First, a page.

All of this good land for growing cotton lay vacant and enterprising heads of households from the Carolinas, Georgia, Tennessee and Virginia poured into West Alabama to prospect for the most fertile land from which to make their fortunes. For five years, from 1816 until 1821, progress in this remote back country was nil and the rowdy frontier town that haphazardly rose on top of River Hill faced continuous problems produced by a lack of land ownership and adequate transportation.

Every person who settled in Tuscaloosa was a "squatter" and many factors complicated the land situation, making it impossible for anyone to own land within the town's boundaries. Before any public land in West Alabama was offered for sale, the land that contains Tuscaloosa's original city had been reserved from entry. By an act of Congress which formed Alabama Territory ( called "Mobile Territory" in the original legislation) on March 3, 1817, all of the land that is now north of 15th Street between Queen City Avenue and Martin Luther King Boulevard was reserved for a town site. The earliest settlers in Tuscaloosa could not buy the land they lived on until it was surveyed. Even if they had the money to pay cash, our earliest pioneers could not obtain titles for the land they claimed. The town's survey did not occur until the spring of 1821. In the absence of property lines and titles, the frontier town with a population of between 600 and 800 sprang up in a climate free of almost any governmental authority.
William R. Smith, in his REMINISCENCES... , describes the rustic settlement of his childhood:
"...the place presented nothing as a village but a rude cluster of log huts, heterogeneously arranged, with little regard with regularity as to streets. My own very dim recollections open here in 1821. Even then there was scarcely a plank or brick in the village. It was full of shrubby little oak and pine saplings, and literally swarming with the native Indians. Here the red men resorted to trade and to drink, and here they came to exhibit their skill at their favorite sport of ball playing."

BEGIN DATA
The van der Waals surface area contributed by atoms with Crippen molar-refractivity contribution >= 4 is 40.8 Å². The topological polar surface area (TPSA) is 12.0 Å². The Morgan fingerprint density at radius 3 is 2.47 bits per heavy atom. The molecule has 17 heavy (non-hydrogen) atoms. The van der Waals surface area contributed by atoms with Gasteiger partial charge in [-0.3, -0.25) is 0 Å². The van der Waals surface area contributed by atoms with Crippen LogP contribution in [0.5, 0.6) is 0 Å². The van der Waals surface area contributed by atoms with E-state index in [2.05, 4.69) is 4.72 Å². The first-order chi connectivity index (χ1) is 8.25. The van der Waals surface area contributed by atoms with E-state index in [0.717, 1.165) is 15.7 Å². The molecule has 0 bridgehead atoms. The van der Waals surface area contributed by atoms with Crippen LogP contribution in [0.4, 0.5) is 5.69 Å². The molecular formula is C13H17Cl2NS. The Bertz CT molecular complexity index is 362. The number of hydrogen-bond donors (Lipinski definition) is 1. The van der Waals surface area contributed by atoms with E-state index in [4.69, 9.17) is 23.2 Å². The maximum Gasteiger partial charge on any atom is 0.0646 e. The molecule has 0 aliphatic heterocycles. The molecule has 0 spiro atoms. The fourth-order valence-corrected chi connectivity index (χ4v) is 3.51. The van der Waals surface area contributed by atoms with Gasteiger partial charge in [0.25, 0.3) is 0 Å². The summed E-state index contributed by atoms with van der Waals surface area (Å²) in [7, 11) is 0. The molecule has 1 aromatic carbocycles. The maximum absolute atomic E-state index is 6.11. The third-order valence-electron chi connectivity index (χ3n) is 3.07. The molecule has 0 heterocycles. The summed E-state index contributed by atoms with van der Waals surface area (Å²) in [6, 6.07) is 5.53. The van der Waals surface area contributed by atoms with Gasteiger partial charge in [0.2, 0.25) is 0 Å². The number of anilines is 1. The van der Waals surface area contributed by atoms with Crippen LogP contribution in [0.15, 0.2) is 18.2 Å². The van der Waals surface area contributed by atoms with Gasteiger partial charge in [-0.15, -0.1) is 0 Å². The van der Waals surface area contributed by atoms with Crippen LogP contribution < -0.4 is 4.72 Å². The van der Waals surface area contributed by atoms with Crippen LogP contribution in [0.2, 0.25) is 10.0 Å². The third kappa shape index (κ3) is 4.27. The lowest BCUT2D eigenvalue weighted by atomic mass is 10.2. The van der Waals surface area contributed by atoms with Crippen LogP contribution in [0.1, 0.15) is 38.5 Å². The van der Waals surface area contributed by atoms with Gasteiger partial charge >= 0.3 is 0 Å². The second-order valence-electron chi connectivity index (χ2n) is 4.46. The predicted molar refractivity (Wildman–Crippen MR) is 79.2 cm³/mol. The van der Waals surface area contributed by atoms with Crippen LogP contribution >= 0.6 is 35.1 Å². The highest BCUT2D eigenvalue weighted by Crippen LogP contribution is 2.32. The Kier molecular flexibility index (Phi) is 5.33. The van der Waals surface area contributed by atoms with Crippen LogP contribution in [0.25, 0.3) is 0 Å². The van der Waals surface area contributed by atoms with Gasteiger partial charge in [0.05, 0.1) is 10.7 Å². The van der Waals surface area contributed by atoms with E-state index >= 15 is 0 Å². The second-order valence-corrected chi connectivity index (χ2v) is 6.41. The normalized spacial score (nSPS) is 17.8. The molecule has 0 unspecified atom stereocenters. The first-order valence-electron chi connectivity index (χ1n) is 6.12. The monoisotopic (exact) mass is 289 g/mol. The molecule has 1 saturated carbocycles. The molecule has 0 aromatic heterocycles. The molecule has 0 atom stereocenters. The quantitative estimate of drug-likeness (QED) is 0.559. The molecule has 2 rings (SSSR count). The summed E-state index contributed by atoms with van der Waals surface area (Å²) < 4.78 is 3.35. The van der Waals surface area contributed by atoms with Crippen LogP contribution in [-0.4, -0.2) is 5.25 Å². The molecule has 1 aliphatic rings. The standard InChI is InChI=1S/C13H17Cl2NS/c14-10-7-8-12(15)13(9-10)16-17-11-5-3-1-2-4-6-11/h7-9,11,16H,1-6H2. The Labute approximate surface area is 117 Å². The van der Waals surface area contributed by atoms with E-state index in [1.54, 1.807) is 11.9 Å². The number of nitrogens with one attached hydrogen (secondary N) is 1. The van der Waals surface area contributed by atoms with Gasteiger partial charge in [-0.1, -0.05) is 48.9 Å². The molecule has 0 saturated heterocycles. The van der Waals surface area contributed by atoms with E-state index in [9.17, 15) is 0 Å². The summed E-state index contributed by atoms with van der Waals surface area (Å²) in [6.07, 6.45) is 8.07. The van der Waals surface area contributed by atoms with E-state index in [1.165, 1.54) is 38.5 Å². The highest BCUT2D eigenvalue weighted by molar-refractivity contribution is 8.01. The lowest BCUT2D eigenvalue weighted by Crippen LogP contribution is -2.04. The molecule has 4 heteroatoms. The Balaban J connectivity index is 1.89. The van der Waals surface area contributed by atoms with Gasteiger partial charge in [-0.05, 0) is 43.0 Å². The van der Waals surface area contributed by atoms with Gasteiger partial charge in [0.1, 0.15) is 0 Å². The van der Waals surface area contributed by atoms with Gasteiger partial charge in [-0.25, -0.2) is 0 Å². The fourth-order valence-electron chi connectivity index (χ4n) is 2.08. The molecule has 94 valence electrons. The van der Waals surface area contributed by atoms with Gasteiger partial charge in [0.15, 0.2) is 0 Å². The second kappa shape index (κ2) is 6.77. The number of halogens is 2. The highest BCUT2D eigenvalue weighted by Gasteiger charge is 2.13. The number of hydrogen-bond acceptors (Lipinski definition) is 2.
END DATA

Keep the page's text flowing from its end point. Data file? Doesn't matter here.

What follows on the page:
This form of field hockey appears to have been the predecessor of the Crimson Tide's present proud Saturday afternoon football tradition. An early Greene County newspaper includes this advertisement:
UNUSUAL ATTRACTION!!!!
INDIAN BALL-PLAY
By a special appointment made by a party at the Choctaws
A grand DANCE and BALL-PLAY,
will take place on Saturday next, in the vicinity of this place, on which occasion
50 OR 60 INDIANS
all choice players
will attend on that day!
The Captain of the party makes the following requests,which it is hoped, will be observed by the citizens and those who may attend, not to give gratuitously, or sell, to any of the Players or Indians of the nation, who may accompany him,
ANY SPIRITOUS LIQUORS
In their old age, many of Alabama's earliest settlers fondly recalled these spectacular athletic contests. General Thomas Woodward described the excitement of a Creek ball play in 1825:
"The old man(the Chief) then turned to his people, and said to them,... that every man must do his best-show himself a man, and should one get hurt he must retire without complaining, and by no means show anything like ill humor. The speech ended, about two hundred stripped to the buff, paired themselves off and went at it. It was a ball play sure enough, and I would travel further to see such a show that I would to see any other performed by man, and willingly pay high for it, at that!"